Sport

Mason delivers on promise to mom

…leaves her elated with silver medal

BY PAUL A REID Observer writer reidp@jamaicaobserver.com

Saturday, July 26, 2014    

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EUGENE, Oregon — On Wednesday evening, almost 24 hours before the final of the men's 110m hurdles final at Hayward Field at the 15th IAAF World Junior Championships, Jamaica's Tyler Mason told his mother Naomi Pottinger it would take something special to beat him.

The confident Mason had told reporters after the semi-finals earlier that day that he could win the gold medal and, but for a slow start, he might have had the chance to back up his boast.

Mason is the second fastest male junior hurdler ever, running a new national junior record and area junior record of 13.06 seconds to lower Omar McLeod's 13.24 seconds set at the ISSA Boys' Champs last year. He also went under the old world junior record of 13.12 seconds set in 2002 by China's Liu Xiang, but had to settle for a silver medal.

He also dipped under the old championships record of 13.18 seconds set by Cuba's Yordan L O'Farrill in Barcelona, Spain, two years ago.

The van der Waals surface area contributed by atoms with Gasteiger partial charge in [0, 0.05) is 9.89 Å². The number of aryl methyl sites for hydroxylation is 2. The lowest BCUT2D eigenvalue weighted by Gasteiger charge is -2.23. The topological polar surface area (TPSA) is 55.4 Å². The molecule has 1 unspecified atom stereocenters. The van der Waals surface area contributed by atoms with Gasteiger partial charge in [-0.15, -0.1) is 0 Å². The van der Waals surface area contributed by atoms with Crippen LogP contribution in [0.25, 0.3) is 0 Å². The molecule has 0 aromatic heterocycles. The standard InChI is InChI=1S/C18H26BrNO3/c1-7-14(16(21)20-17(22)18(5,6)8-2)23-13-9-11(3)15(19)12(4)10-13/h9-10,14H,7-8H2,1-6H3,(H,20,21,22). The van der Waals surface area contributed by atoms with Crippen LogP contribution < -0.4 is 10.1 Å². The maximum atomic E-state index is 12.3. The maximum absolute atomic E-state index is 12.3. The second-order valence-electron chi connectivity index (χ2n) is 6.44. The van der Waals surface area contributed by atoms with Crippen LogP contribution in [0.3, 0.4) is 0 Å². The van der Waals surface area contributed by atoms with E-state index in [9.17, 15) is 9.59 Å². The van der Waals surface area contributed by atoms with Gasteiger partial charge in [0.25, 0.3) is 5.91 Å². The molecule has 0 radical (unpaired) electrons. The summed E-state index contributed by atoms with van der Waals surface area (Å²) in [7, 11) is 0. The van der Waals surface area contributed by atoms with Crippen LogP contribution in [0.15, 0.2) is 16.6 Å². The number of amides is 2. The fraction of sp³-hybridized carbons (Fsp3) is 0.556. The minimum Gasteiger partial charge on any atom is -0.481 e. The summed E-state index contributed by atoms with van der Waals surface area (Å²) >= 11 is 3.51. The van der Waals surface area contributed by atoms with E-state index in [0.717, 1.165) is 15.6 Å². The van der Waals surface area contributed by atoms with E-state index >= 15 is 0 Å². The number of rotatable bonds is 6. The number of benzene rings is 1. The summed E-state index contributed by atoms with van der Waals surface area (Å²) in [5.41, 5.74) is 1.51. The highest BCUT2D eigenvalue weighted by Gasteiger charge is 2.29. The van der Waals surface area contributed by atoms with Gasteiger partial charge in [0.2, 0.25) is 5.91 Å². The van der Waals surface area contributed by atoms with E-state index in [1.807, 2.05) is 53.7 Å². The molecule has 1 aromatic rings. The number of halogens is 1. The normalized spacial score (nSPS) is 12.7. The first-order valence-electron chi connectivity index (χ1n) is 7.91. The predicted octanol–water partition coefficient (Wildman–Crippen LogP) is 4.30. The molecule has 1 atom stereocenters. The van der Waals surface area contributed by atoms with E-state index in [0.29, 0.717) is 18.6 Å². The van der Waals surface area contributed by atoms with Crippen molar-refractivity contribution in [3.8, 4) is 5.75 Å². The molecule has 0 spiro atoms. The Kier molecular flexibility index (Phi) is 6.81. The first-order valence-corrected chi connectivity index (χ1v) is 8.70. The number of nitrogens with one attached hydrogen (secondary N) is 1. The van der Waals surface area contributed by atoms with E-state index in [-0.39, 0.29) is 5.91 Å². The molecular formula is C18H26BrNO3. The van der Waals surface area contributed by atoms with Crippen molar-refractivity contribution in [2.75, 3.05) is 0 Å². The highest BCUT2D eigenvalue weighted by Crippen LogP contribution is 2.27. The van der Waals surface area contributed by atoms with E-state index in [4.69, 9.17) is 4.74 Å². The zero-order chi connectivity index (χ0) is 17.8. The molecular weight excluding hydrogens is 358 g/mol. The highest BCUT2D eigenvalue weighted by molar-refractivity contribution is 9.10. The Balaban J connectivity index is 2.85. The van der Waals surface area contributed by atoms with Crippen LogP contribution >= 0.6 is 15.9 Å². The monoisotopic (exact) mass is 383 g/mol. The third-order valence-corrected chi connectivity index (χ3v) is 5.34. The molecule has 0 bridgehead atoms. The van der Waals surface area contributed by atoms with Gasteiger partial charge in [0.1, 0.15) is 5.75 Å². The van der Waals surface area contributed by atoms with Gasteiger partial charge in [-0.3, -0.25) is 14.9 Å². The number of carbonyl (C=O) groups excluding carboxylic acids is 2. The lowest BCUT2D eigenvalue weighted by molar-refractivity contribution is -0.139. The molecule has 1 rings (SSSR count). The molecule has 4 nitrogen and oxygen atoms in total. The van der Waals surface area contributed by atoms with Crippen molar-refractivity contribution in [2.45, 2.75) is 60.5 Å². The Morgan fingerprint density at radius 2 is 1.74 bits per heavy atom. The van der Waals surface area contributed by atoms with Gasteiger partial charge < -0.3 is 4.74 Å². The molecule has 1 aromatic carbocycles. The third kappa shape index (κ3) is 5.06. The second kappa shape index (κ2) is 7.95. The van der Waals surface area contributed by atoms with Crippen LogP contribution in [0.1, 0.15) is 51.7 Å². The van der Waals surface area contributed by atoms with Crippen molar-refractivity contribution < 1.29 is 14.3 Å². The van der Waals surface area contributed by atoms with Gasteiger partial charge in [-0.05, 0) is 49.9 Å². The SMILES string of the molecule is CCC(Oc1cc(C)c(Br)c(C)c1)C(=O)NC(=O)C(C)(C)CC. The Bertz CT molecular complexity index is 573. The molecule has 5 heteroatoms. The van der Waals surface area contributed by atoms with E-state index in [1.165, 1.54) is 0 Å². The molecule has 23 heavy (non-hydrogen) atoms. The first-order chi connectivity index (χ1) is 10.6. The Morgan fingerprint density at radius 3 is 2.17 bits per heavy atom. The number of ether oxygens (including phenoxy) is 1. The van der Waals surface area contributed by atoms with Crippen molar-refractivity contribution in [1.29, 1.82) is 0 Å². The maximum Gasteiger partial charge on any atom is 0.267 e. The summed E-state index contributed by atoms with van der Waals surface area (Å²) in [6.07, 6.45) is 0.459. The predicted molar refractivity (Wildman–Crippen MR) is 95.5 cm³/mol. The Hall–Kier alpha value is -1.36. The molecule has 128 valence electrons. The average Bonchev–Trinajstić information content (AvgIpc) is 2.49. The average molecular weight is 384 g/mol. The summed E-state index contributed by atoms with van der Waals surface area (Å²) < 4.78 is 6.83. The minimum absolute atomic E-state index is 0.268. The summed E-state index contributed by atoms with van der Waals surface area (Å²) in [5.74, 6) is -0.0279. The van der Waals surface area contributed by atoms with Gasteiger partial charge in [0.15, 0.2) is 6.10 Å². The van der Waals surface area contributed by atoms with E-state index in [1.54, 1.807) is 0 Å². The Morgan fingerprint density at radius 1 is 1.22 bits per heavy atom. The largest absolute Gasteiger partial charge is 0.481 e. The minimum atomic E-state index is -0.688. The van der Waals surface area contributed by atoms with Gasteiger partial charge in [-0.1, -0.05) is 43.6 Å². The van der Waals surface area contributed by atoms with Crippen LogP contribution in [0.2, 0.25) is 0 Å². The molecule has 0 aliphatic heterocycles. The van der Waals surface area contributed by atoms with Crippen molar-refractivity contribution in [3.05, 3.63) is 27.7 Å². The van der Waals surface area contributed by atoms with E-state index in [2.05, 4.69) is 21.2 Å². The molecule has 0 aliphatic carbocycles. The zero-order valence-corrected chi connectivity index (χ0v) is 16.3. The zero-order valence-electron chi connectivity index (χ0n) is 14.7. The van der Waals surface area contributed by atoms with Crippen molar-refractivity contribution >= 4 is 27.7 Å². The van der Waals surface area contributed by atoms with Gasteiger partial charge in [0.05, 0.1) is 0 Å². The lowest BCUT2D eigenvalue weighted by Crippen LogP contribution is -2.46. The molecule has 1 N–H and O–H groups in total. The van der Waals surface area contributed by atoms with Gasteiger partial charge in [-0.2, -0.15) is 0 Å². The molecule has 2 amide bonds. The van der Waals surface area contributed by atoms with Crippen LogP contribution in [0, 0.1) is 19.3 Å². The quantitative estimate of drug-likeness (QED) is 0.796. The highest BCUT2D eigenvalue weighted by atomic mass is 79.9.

France's Wilhem Belocian became the first junior to run under 13.00 seconds when he clocked 12.99 seconds to take the gold medal, while Great Britain's David Omoregue took the bronze with 13.25 seconds.

As he did in April at the Carifta Games in Martinique, Mason made Belocian work hard and led up to the seventh hurdle before the Frenchman edged him at the line.

Mason's silver was the second men's sprint hurdles medal won by Jamaica at the World Juniors after Keiron Stewart's bronze in Poland in 2008.

Mason told the Jamaica Observer he was going professional after leaving Jamaica College, to train with Racers Track Club, instead of going to college. He also admitted that he knew he was going to be on the podium Thursday evening.

"I was very confident, but got a sloppy start that cost me the gold medal. But I came through with a fast time to beat the previous record as well, so I am grateful," the soft-spoken hurdler said.

"The aim was to run under 13.00 seconds but the start was not good, so I used my top-end speed and passed most of the other runners."

Pottinger, who has been at the championships all week, told the Observer she was pleased with her son's effort. "I am feeling very elated, very humbled and very thankful that God has been so good to us," she said.

She said Mason had told her before the race that any one beating him would have to go under 13.00 seconds, "and he lived up to his promise".

The mother also described her son as "kind", and that he "believes in himself", and noted that while he was the typical teenager with the usual challenges, she was proud of him.

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